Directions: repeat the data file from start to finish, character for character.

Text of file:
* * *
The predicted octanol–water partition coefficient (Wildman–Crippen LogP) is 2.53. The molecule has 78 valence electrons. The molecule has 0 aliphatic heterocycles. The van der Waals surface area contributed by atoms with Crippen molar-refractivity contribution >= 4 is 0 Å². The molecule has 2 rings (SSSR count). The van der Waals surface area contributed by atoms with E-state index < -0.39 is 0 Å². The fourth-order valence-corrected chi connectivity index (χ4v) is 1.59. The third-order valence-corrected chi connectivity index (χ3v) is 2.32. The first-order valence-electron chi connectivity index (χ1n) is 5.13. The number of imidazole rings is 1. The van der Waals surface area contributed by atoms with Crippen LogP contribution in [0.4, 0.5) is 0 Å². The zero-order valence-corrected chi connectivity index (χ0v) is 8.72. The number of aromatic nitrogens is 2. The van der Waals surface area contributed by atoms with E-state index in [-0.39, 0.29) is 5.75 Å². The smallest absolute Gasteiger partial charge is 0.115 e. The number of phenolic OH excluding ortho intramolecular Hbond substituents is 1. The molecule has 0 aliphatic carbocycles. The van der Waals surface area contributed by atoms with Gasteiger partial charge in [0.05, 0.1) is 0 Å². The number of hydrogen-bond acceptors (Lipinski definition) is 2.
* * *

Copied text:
The predicted octanol–water partition coefficient (Wildman–Crippen LogP) is 2.53. The molecule has 78 valence electrons. The molecule has 0 aliphatic heterocycles. The van der Waals surface area contributed by atoms with Crippen molar-refractivity contribution >= 4 is 0 Å². The molecule has 2 rings (SSSR count). The van der Waals surface area contributed by atoms with E-state index < -0.39 is 0 Å². The fourth-order valence-corrected chi connectivity index (χ4v) is 1.59. The third-order valence-corrected chi connectivity index (χ3v) is 2.32. The first-order valence-electron chi connectivity index (χ1n) is 5.13. The number of imidazole rings is 1. The van der Waals surface area contributed by atoms with Crippen LogP contribution in [0.4, 0.5) is 0 Å². The zero-order valence-corrected chi connectivity index (χ0v) is 8.72. The number of aromatic nitrogens is 2. The van der Waals surface area contributed by atoms with E-state index in [-0.39, 0.29) is 5.75 Å². The smallest absolute Gasteiger partial charge is 0.115 e. The number of phenolic OH excluding ortho intramolecular Hbond substituents is 1. The molecule has 0 aliphatic carbocycles. The van der Waals surface area contributed by atoms with Gasteiger partial charge in [0.05, 0.1) is 0 Å². The number of hydrogen-bond acceptors (Lipinski definition) is 2.